These events cover the spectrum of men’s and boys’ issues in academia, but tend to focus on their educational attainment and well-being. Audiences for these events include education professionals, advocates, parents, and researchers.

Unless there is something I have missed, this is the only such database in existence.

Database: Due Process Lawsuits Against Colleges and Universities

Update 3/27/2016

The database has been restored at a new link. Please click on the link below to view it.

http://titleixforall.knackhq.com/due-process-lawsuits


On April 4, 2011 the Department of Education issued its disastrous “Dear Colleague” letter to colleges and universities across the United States, requiring administrators who had neither the investigative nor prosecutorial prowess of the criminal justice system to determine the guilt and innocence of students accused of felony sexual assault, and to reach their conclusions independent of whatever the police and courts decide.

Worse – the Department of Education demanded these schools determine guilt via a radically low standard of evidence for sex-assault cases: the “preponderance of evidence” standard. Under this model if an administrator feels that there might be a 50.01% chance that the alleged crime occurred, he/she must find the student guilty (“responsible”) for sexual assault. This is further complicated by the lack of numerous other procedural safeguards and methods of evidentiary examination.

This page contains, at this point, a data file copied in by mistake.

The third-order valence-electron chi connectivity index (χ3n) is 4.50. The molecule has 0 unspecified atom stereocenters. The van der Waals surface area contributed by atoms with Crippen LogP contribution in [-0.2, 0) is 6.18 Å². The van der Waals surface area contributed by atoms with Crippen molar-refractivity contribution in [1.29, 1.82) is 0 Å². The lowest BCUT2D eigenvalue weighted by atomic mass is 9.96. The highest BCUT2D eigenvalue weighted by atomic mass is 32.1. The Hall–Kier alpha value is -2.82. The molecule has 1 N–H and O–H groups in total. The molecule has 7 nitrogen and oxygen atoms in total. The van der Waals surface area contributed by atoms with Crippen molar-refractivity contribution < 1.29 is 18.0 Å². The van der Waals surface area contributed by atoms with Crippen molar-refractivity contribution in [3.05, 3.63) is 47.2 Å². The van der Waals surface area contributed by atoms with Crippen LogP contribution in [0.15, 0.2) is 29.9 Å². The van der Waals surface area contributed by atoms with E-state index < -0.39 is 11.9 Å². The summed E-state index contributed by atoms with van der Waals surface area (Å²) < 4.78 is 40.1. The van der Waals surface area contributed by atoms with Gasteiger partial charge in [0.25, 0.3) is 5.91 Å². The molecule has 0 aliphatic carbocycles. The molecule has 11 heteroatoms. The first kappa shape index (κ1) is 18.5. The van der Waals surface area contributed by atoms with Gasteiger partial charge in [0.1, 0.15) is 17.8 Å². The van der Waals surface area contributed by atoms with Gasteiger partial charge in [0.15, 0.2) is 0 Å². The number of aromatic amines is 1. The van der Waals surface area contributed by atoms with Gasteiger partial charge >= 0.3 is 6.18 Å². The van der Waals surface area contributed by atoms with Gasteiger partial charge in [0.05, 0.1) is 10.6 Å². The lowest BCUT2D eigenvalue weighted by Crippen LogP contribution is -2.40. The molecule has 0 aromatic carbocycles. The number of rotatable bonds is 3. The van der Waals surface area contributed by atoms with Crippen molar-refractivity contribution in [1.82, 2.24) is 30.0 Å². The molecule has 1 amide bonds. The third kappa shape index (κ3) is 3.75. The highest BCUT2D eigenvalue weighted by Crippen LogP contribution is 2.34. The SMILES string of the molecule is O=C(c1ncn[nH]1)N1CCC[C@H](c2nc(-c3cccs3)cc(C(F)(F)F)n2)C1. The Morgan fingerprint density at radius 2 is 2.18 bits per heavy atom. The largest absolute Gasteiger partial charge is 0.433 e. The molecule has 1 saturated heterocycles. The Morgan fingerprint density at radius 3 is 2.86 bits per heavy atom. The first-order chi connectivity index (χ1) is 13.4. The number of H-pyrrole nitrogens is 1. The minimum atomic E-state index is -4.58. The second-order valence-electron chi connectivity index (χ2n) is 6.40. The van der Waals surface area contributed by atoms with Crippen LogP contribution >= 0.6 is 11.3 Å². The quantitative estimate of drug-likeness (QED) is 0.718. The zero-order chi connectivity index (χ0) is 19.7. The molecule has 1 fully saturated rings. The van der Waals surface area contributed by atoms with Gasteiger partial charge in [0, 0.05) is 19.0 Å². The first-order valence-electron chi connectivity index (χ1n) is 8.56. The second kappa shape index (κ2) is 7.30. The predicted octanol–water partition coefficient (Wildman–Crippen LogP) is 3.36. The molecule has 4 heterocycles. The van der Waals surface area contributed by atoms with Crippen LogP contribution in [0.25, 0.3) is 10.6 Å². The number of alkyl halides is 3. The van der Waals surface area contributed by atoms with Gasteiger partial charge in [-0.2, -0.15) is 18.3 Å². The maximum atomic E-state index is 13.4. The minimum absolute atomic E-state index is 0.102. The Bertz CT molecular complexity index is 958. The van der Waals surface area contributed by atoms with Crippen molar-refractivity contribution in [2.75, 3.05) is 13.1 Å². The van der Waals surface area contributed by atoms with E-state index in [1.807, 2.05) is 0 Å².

Predictably, a wave of lawsuits soon erupted as young men wrongly accused of sex crimes found themselves hustled through a vague and misshapen adjudication process with slipshod checks and balances and Kafkaesque standards of evidence. Most commonly, those charges allege due process violations, breach of contract, and Title IX violations/gender bias. This page is dedicated to cataloging their legal challenges against schools which – they allege – have violated their rights to due process, unjustly destroyed their names, deprived them of educational opportunities, and committed various other injustices against them in the name of “just following orders.”

This database exists as a public service to victims of wrongful accusations, their families, attorneys, advocates, journalists, scholars, and concerned citizens. Please note that Boys and Men in Education does not endorse the plaintiffs of every case. The inclusion of a case in this database is not in itself tantamount to an endorsement.